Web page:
If you sit in the armchair, focus on the points of contact with the armchair and the floor. Notice how you feel your body weight supported by the armchair. Move your attention to the point of contact between your soles and the floor. Do you feel your feet supported, relaxed? What other sensations do you have at that point of contact?
Bring your cup of tea in front of you and watch the water change its color when you put the tea bag in. Notice the cup, its colors, shape and temperature. When you become aware that your mind waders, and it will probably happen, turn your attention gently to what you were doing before.
For the time you leave the tea rest, be curious: what happens to the tea? can you smell it? are there any sounds you hear? Do you feel any sensation in the body?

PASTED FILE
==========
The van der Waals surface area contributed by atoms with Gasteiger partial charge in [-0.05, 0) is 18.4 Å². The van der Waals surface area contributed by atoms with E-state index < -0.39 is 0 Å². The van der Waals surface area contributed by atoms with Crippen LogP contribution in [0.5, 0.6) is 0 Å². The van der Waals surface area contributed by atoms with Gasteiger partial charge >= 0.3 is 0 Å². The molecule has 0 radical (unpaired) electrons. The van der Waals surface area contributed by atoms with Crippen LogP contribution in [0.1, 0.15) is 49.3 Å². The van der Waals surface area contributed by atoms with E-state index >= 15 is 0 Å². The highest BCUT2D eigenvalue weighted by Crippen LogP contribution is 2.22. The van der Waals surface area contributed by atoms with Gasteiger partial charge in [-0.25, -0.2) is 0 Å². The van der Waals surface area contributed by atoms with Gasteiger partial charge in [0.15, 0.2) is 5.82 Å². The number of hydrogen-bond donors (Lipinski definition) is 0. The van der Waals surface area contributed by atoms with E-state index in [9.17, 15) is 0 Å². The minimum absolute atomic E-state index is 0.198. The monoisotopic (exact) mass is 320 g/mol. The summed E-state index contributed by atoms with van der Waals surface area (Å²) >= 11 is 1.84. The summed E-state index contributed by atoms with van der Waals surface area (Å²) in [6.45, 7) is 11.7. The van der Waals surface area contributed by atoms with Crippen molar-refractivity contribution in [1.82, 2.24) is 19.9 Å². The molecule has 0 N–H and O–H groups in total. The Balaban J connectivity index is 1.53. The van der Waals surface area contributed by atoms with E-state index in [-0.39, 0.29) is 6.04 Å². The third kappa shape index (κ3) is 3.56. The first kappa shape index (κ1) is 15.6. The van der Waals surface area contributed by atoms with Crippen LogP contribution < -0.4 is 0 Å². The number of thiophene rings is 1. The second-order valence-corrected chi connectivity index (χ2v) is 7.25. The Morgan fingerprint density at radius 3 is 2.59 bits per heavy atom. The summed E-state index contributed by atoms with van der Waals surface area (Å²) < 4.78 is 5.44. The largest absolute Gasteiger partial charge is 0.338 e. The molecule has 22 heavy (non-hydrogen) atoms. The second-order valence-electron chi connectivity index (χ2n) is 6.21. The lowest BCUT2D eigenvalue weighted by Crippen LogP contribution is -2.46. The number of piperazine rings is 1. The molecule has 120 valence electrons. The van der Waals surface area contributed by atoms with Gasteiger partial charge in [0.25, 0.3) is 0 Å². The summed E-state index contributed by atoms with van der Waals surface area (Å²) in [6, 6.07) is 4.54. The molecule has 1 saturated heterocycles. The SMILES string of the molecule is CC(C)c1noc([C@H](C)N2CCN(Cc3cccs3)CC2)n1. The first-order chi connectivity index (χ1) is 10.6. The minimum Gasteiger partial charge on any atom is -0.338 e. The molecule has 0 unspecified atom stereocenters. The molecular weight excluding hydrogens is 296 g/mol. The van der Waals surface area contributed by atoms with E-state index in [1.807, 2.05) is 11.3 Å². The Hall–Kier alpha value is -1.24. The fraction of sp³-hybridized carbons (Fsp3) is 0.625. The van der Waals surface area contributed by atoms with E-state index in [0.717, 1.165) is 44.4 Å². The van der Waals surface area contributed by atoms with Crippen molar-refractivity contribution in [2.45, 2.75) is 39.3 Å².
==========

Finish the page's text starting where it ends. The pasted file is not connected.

When removing the tea bag from the cup, pay attention to its weight as you lift it, its color, to the sounds you hear as you put it aside.
If you want to sweeten the tea or add another ingredient to it, be careful about what you feel in your body when you go for that ingredient. How do you make this decision? What is the reason for your decision? Is it rather a habit to add that ingredient to your tea? As you mix in the tea, pay attention to the sounds the teaspoon makes when it touches the cup. How does the tea move, how the sugar / milk mixes with the tea. Are there any changes? What kind of changes?
When you take the cup of tea in your hand, what do you feel? What is the temperature of the cup? What else do you feel as you hold the cup in your hands?
When you want to drink tea, first look at the tea, notice its color again, smell it, listen to the sounds that you may hear. After that, drink some tea and focus on the taste of the tea. What do you notice? Does it taste different from other times when you drink it? Do you discover new accents? What new sensations are there?